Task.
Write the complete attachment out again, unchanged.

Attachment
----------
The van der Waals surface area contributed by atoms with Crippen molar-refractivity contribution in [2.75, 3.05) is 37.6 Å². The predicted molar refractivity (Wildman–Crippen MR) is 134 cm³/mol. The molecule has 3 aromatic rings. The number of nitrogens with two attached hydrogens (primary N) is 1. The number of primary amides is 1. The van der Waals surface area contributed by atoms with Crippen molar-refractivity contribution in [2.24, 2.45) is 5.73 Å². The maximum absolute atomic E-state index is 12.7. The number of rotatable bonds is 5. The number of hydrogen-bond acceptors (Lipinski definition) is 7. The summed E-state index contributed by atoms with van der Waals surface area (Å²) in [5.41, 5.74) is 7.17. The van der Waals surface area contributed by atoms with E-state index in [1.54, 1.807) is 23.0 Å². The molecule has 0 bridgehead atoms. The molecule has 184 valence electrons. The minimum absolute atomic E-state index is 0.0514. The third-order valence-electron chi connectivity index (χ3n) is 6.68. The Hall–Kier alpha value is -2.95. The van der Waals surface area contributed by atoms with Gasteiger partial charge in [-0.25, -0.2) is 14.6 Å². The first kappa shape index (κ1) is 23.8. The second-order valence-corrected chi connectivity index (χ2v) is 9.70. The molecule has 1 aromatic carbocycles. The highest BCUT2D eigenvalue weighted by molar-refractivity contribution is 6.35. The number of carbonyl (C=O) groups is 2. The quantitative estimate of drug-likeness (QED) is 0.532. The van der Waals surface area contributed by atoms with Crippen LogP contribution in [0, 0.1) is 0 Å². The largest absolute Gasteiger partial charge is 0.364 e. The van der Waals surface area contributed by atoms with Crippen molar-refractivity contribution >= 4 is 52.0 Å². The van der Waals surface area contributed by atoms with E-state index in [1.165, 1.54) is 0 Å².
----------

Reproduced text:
The van der Waals surface area contributed by atoms with Crippen molar-refractivity contribution in [2.75, 3.05) is 37.6 Å². The predicted molar refractivity (Wildman–Crippen MR) is 134 cm³/mol. The molecule has 3 aromatic rings. The number of nitrogens with two attached hydrogens (primary N) is 1. The number of primary amides is 1. The van der Waals surface area contributed by atoms with Crippen molar-refractivity contribution in [2.24, 2.45) is 5.73 Å². The maximum absolute atomic E-state index is 12.7. The number of rotatable bonds is 5. The number of hydrogen-bond acceptors (Lipinski definition) is 7. The summed E-state index contributed by atoms with van der Waals surface area (Å²) in [5.41, 5.74) is 7.17. The van der Waals surface area contributed by atoms with E-state index in [1.54, 1.807) is 23.0 Å². The molecule has 0 bridgehead atoms. The molecule has 184 valence electrons. The minimum absolute atomic E-state index is 0.0514. The third-order valence-electron chi connectivity index (χ3n) is 6.68. The Hall–Kier alpha value is -2.95. The van der Waals surface area contributed by atoms with Gasteiger partial charge in [-0.25, -0.2) is 14.6 Å². The first kappa shape index (κ1) is 23.8. The second-order valence-corrected chi connectivity index (χ2v) is 9.70. The molecule has 1 aromatic carbocycles. The highest BCUT2D eigenvalue weighted by molar-refractivity contribution is 6.35. The number of carbonyl (C=O) groups is 2. The quantitative estimate of drug-likeness (QED) is 0.532. The van der Waals surface area contributed by atoms with Crippen LogP contribution in [0, 0.1) is 0 Å². The largest absolute Gasteiger partial charge is 0.364 e. The van der Waals surface area contributed by atoms with Crippen molar-refractivity contribution >= 4 is 52.0 Å². The van der Waals surface area contributed by atoms with E-state index in [1.165, 1.54) is 0 Å².